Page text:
David Bello, MD, of Orlando Health developed HeartBuds to allow doctors to use smartphone-based technology to listen to their patients heartbeat so they can discuss their findings with them right away and document any abnormalities.
When you go to the doctor, he or she will likely listen to your heart and lungs through a stethoscope. But with the creation of HeartBuds, the stethoscope may someday be phased out.
Developed by David Bello, MD, department chief of cardiology at Orlando Health, HeartBuds allow doctors to use a small, portable plastic listening device shaped just like the head of a traditional stethoscope. Instead of being attached to a Y-shaped tube that leads into the doctor’s ears, the device is plugged into a smartphone. When the doctor activates the app, sounds from the handheld device are played through the smartphone’s speaker and images of the rhythmic blips that correspond with the sounds appears on the screen.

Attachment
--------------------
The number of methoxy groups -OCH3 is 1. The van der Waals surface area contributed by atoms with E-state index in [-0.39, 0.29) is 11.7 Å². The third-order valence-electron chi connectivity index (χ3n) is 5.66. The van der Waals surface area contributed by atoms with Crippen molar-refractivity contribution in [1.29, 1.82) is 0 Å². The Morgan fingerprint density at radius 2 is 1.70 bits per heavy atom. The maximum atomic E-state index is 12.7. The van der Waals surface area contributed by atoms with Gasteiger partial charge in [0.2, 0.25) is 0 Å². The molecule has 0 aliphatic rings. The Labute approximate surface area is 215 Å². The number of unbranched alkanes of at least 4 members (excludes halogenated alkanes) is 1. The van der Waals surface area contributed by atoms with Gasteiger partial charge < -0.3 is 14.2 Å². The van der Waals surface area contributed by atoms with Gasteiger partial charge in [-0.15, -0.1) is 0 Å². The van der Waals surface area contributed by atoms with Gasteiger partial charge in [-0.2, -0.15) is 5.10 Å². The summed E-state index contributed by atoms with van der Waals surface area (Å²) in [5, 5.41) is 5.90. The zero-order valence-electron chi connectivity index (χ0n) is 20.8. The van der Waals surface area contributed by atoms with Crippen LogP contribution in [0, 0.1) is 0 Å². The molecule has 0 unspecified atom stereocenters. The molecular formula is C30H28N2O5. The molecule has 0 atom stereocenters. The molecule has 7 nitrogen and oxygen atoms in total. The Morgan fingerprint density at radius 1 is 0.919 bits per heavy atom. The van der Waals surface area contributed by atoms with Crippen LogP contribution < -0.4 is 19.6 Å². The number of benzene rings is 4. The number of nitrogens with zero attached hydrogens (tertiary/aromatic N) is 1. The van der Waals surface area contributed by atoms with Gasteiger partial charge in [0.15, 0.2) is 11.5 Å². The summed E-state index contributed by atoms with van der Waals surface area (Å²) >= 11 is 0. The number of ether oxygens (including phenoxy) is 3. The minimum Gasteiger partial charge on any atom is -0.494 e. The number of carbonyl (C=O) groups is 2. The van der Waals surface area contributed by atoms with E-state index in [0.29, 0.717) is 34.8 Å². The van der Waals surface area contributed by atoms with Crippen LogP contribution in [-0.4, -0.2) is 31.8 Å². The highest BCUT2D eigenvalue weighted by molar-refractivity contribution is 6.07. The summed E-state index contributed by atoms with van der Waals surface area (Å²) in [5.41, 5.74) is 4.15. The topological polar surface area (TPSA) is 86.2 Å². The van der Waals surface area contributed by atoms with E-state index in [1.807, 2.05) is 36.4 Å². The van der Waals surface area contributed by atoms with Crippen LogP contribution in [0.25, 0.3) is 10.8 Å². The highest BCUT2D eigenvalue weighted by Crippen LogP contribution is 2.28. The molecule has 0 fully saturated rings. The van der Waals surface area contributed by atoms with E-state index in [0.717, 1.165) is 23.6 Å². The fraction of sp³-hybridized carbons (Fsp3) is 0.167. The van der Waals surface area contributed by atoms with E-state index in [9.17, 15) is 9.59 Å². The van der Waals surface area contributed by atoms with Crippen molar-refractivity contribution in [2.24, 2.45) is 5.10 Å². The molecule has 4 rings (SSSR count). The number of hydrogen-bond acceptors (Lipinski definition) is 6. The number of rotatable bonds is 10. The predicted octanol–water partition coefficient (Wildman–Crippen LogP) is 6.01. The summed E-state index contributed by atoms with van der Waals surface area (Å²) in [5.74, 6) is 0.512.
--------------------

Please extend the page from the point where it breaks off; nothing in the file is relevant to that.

This technology doesn’t limit these sounds strictly to the doctor’s ears as a traditional stethoscope does but it allows health care providers to listen to and discuss the sounds with the patients in real time as well as record sounds for future reference.
A recent study comparing HeartBuds to three other models that was co-authored by Julio Schwarz, a cardiologist at University of Florida Health, found that HeartBuds performed just as well as the more expensive stethoscopes in detecting heart murmurs and carotid bruits.
“They not only detect sounds inside the body just as well – or better – than traditional stethoscopes, but they are more sanitary,” Dr. Bello says. “And because they incorporate smartphone technology, we can now record, store and share those sounds as well. This could change the way we approach patient exams in the future.”